- Scaffolding collapses: About 2.3 million construction workers work on scaffolds, and there are approximately 4,500 injuries and 50 deaths each year involving improper use of the equipment. Some of the requirements that OSHA has for the safe use of scaffolds include ensuring that the apparatus is sound, placed on solid footing, and can carry its own weight plus four times the maximum intended load without settling or becoming displaced. The apparatus must not be erected, dismantled, altered or moved unless under the direct supervision of a manager, supervisor, or another competent person. It must be at least 10 feet from electrical lines at all times. Unstable objects like barrels, boxes, loose bricks, or concrete blocks must never support scaffolding. Employers must repair or replace any damaged accessories used to fix scaffolding in place.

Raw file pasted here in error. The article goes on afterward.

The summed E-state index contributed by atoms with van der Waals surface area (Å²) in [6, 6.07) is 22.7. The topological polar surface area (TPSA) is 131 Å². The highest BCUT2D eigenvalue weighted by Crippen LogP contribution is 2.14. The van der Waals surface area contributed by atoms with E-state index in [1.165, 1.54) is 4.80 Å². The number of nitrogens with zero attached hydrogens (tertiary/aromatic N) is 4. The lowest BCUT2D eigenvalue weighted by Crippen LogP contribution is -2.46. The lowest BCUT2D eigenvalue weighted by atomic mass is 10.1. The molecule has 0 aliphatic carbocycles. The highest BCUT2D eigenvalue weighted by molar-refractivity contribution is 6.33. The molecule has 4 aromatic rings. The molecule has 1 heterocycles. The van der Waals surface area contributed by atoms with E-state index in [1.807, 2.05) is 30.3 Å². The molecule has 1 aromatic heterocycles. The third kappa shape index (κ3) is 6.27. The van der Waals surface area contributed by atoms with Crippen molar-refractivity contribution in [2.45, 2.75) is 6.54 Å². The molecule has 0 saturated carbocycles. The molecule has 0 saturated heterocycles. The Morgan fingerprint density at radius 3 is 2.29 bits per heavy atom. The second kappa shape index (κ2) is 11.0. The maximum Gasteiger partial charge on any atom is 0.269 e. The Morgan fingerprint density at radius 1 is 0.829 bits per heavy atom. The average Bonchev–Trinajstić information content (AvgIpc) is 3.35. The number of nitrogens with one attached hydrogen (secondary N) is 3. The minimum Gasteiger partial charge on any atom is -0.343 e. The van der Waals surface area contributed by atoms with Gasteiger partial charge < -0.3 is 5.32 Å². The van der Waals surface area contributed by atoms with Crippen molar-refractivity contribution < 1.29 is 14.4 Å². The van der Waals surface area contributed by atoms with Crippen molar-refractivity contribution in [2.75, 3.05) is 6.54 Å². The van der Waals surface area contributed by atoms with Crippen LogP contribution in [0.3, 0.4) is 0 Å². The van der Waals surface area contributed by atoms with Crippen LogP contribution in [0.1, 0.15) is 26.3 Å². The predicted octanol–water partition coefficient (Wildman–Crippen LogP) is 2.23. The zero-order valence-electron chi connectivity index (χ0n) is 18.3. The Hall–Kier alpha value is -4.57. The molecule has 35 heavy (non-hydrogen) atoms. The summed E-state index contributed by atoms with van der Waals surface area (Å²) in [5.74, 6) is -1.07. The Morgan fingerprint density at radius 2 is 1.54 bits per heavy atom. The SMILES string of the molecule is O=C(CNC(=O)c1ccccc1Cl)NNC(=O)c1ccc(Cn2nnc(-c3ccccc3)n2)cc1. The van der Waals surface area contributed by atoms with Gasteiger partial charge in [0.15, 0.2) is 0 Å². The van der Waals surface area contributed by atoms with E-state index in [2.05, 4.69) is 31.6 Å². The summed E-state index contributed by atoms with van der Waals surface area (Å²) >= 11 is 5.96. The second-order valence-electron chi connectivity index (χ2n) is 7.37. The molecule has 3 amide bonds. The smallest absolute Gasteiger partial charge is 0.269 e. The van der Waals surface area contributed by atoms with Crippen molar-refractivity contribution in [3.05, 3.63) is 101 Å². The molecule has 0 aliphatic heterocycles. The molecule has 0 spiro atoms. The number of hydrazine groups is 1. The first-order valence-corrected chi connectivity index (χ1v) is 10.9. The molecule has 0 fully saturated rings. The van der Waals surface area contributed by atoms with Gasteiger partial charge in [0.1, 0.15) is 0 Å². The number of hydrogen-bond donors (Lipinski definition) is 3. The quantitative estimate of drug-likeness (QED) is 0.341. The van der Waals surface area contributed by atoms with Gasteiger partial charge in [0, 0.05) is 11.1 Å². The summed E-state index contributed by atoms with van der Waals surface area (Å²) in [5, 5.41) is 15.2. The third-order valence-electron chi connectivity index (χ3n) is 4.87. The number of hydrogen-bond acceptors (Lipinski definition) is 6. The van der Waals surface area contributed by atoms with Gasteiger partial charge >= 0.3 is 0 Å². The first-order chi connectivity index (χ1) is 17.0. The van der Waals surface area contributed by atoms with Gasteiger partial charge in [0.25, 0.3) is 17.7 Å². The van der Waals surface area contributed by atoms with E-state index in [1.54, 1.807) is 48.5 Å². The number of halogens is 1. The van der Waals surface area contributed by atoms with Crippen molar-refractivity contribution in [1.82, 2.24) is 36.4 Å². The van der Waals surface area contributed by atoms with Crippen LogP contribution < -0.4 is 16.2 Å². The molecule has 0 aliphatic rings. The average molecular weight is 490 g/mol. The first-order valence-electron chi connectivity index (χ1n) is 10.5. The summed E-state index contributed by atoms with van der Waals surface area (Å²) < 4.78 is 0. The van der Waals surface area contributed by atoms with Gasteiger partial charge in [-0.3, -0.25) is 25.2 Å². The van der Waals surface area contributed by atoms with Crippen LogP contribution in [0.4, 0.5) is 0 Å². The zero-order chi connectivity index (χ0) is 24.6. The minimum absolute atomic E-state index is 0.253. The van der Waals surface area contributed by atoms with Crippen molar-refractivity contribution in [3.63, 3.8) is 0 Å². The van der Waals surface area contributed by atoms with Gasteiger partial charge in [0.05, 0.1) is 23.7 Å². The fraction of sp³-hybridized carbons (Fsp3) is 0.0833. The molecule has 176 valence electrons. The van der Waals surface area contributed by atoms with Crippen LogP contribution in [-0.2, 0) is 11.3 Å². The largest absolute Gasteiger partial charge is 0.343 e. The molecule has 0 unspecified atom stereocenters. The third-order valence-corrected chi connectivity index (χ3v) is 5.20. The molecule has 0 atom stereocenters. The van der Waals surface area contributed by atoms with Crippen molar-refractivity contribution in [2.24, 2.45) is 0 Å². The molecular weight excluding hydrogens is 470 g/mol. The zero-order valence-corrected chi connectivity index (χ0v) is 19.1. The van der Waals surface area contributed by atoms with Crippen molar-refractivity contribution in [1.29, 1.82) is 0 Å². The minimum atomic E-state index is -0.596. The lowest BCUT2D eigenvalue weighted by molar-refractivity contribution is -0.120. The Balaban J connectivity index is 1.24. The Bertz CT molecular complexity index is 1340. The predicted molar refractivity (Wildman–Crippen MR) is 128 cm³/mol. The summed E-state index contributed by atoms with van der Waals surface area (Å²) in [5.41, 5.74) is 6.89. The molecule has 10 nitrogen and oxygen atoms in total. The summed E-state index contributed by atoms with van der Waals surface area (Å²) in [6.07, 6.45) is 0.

- Trench collapses: Trench collapses result in dozens of injuries and fatalities each year. Contractors must ensure workers Workers should ensure that they never enter an unprotected trench. A registered professional engineer should be contracted to design a trench that is at least 20 feet deep, and trenches should be carefully inspected for defects after rainstorms, vibrations, or excessive surcharge loads. Furthermore, there should always be a way for workers to exit the trench by ladder, if needed.